Another week has gone by. This week went by a little quicker than the last. Our census has finally dropped in the ICU and we were given some extra time for ourselves. It was nice to say the least and much needed. I feel like we have been working hard and trying to keep pace with our demanding patients. They are demanding in their needs and medical problems not necessarily in their wants.
I have seen deaths door too often since I have been here. It is again an unfortunate reality to the situation we are in. There is such trauma sustained to the body from IED blasts, GSWs, and everything else that the fact that the body can withstand some of that torment is incredible. It is even harder for some reason to see a child affected in this way by this war. It is not everyday that I get to care for sick and injured children, but here in Baghdad it is an everyday reality. Small children as young as 3 years old have crossed my path. They have suffered from gun shot wounds, IED blasts, and vehicle crashes just like the adults I care for. There is no differentiating between who the blast will affect and where the bullets will land. Their little bodies withstanding all that torture of injury and surgery to recovery and rehab. Some of them don’t survive and perhaps their deaths hurt more because they are too young; too young to have really lived and enjoyed life. They may simply be in the wrong place at the wrong time or caught in the cross fire. We had a family of 8 injured in the cross fire this week. Two children died on the scene, two were admitted to our ICUs, one was flown to Balad for a head injury, the father was cared for in the Step Down unit, and the pregnant mother was cared for on the ward.
How do you care for each of these injured souls? It is difficult enough trying to get better for yourself, but when your very support system is pulled out from under you how do you heal a broken heart?
So today on Thanksgiving, I am thankful for my family, my friends, my fellow soldiers, and the gift of being a nurse. I may not always give myself the credit I deserve as I have been reminded so often by those that know me all too well, but I am a good nurse. It has taken this deployment for me to realize that. I have a gift of connecting with people when they are down and out and helping them get to the best place for them. It may not always be better or healed where they walk out of those hospital doors from where they first entered. It may be to die with ease and comfort or to find a place where they feel safe. I have my doubts that I may not always accomplish what I set out to do, but the fact is that I try.
On a different note, I took care of another fellow soldier tonight. I have a difficult time trying to explain the difference between taking care of soldiers than taking care of other types of patients. I was told once that soldiers fight harder, take more risks, and accomplish great things because they know that we (the medical assets) are here to take good care of them if they get hurt. I know tonight my patient must have thought I was crazy when I wanted to turn him and check his backside. Keep in mind he had multiple fractures and wounds from being in an IED blast. I gave him the rationale why and we screamed and fought through the pain to get him to move so I could check his wounds and his skin to assure he wasn’t going to “bleed out” without me knowing about it. He forgave me later when I let him brush his teeth and helped him wash up this morning. He told me that this was so embarrassing for him. He looked at me strangely as I offered him my explanation that “this” was my favorite part of my job. I told him that I love to help people and if helping them brush their teeth and washing them up is going to make them feel better then hand over the wash cloth and soap!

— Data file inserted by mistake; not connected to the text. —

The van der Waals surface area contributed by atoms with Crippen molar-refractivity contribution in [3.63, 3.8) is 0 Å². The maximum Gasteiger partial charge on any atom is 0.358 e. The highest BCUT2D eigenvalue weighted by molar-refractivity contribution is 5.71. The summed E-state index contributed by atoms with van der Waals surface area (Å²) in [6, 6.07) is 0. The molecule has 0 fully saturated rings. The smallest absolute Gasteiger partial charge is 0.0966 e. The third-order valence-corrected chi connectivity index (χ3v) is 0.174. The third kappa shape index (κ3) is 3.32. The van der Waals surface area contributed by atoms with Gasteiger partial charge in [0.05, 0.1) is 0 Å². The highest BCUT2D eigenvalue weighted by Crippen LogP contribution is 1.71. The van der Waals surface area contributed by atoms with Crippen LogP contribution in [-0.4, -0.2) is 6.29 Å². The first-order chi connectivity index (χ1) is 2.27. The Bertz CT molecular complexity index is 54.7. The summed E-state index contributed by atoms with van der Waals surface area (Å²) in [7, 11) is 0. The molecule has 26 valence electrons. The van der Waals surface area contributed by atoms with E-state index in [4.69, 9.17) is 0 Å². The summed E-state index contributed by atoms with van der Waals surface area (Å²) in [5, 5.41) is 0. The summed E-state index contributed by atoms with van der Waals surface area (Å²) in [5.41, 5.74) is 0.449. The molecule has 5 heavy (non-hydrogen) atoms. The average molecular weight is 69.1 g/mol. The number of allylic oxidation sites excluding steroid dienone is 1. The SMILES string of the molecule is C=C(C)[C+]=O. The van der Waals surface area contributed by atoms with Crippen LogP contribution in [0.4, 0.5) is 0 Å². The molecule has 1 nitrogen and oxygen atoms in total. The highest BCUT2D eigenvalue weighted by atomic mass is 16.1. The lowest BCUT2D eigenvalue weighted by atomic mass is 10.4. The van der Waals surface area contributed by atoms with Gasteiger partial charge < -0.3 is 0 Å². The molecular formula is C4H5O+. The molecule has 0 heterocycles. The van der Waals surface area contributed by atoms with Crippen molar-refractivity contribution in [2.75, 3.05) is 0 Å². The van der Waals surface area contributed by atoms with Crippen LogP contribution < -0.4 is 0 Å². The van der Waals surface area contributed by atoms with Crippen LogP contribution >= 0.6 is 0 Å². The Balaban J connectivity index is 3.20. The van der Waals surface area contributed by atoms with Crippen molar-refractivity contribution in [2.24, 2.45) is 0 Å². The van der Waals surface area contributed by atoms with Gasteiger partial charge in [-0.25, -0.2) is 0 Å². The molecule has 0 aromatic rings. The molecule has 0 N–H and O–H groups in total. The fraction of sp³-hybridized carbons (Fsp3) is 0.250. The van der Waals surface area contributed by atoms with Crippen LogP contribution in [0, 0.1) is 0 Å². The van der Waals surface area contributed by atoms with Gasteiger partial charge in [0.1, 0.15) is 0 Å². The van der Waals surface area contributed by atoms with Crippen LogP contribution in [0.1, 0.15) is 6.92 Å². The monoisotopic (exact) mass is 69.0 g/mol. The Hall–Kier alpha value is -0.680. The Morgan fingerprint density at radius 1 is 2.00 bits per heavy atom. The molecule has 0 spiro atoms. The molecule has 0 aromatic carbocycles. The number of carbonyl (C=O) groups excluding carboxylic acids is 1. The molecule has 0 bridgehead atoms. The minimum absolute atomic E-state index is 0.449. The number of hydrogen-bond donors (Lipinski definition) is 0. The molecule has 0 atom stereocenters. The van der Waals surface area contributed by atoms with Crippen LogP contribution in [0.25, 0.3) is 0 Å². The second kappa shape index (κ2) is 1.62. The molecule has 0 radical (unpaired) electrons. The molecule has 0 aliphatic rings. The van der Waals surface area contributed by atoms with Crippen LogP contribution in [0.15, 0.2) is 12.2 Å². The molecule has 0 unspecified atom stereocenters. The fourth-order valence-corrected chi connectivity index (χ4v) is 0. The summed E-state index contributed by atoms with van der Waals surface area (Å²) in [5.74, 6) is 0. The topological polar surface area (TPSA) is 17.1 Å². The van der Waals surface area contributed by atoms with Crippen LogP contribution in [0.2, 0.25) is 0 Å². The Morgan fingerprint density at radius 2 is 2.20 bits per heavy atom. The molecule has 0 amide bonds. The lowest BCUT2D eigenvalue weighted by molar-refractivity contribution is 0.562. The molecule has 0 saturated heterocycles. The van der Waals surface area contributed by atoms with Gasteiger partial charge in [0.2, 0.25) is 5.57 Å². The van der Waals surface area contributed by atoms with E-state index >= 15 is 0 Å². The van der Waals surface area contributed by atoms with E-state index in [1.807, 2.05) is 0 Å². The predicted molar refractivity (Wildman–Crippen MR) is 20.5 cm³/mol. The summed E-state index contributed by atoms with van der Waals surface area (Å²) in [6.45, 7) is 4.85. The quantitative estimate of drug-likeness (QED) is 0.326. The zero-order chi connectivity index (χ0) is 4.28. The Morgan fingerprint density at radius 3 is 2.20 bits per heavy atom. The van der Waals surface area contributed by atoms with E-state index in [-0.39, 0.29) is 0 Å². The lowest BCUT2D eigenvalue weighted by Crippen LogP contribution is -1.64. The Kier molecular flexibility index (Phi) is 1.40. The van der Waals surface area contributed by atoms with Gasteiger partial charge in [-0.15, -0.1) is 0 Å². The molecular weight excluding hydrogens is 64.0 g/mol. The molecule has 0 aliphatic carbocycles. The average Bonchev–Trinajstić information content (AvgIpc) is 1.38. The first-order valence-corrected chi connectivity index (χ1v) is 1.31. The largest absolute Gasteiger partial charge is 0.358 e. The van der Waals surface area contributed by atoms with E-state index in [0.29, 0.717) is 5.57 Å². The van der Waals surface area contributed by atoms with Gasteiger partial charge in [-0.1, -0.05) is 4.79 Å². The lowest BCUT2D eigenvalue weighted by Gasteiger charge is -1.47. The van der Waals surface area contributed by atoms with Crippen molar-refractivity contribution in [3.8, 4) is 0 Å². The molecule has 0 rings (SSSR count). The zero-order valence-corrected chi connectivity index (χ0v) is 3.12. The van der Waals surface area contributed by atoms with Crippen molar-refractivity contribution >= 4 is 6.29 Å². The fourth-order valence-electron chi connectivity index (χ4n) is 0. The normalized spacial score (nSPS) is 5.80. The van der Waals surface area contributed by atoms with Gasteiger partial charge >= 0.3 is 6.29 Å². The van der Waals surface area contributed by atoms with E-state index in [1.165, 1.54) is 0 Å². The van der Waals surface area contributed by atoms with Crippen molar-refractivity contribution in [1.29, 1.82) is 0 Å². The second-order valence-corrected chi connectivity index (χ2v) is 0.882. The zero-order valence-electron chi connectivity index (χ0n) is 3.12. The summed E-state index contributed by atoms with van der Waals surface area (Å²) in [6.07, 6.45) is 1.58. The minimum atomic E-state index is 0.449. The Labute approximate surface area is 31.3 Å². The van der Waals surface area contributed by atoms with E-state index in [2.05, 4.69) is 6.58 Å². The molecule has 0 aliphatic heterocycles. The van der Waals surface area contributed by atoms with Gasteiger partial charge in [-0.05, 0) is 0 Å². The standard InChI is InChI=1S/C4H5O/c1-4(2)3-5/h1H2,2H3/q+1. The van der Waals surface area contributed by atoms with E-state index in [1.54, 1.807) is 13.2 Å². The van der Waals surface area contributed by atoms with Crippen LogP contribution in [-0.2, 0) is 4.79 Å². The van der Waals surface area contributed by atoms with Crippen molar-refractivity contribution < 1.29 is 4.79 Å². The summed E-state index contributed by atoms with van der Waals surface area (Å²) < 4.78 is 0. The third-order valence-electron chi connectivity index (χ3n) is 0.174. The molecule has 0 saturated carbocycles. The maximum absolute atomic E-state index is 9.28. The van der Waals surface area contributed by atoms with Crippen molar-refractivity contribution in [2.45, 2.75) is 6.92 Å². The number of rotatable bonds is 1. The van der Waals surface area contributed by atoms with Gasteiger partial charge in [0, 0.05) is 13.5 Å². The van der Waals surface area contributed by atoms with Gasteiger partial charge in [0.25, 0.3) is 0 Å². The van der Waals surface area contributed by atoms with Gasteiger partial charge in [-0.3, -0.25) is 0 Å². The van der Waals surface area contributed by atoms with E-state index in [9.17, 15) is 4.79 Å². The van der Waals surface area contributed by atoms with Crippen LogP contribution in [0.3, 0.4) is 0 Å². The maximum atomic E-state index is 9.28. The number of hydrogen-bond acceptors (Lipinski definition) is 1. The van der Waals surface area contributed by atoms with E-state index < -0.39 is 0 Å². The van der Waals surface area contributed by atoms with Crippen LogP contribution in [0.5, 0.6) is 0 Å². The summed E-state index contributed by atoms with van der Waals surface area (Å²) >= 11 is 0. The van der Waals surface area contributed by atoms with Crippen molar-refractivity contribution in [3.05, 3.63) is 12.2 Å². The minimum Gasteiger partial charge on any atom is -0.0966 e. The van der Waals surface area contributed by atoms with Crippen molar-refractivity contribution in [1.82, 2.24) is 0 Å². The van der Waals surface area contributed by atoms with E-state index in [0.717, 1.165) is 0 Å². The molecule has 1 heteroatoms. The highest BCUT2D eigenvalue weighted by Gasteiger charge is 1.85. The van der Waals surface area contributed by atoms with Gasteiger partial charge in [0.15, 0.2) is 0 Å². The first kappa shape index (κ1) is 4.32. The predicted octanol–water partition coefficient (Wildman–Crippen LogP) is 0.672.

He may not even realize that even his bed bath is part of his recovery. He brushed his teeth today with his one good arm (2pts). He washed his face and torso (5pts). He washed his hair with a shampoo cap (2pts). He rolled in bed so much better the second time around so I could wash his backside and change his sheets (10pts). My point is all these little things add up. They double as physical therapy, they count as exercise and assist the blood to flow to those injured parts to facilitate healing, and they give him control over a seemingly uncontrollable situation. Everything I do has a purpose; they may not know that or ever learn that, but it is to help them reach a goal. That goal would be to walk out of Walter Reed or some other Army facility a stronger man or woman than when they came in. Beat up and broken initially, but stronger and wiser later.
This is how I fight this war. This is my part in making a difference during this deployment. I may not always know why I am here or agree with what we are doing, but I know that my mission is to take care of soldiers and this is what I will do.
I will end this here. I am well and in good spirits despite that the holidays are here and I’m without all of you. Again, I cannot thank you all enough for sending the wonderful packages, letters, and support on such a daily basis.
I wasn’t able to get any Thanksgiving cards this time and most of you know that I keep Hallmark in business by sending greetings for all the holidays. I want to wish everyone a very HAPPY THANKSGIVING! I hope that this season helps us all to reflect on what we have to be truly thankful for. Plus how can you go wrong with turkey and all the fixings!
Wishing you all well. Thinking of you often and missing you more! I’ll be in touch.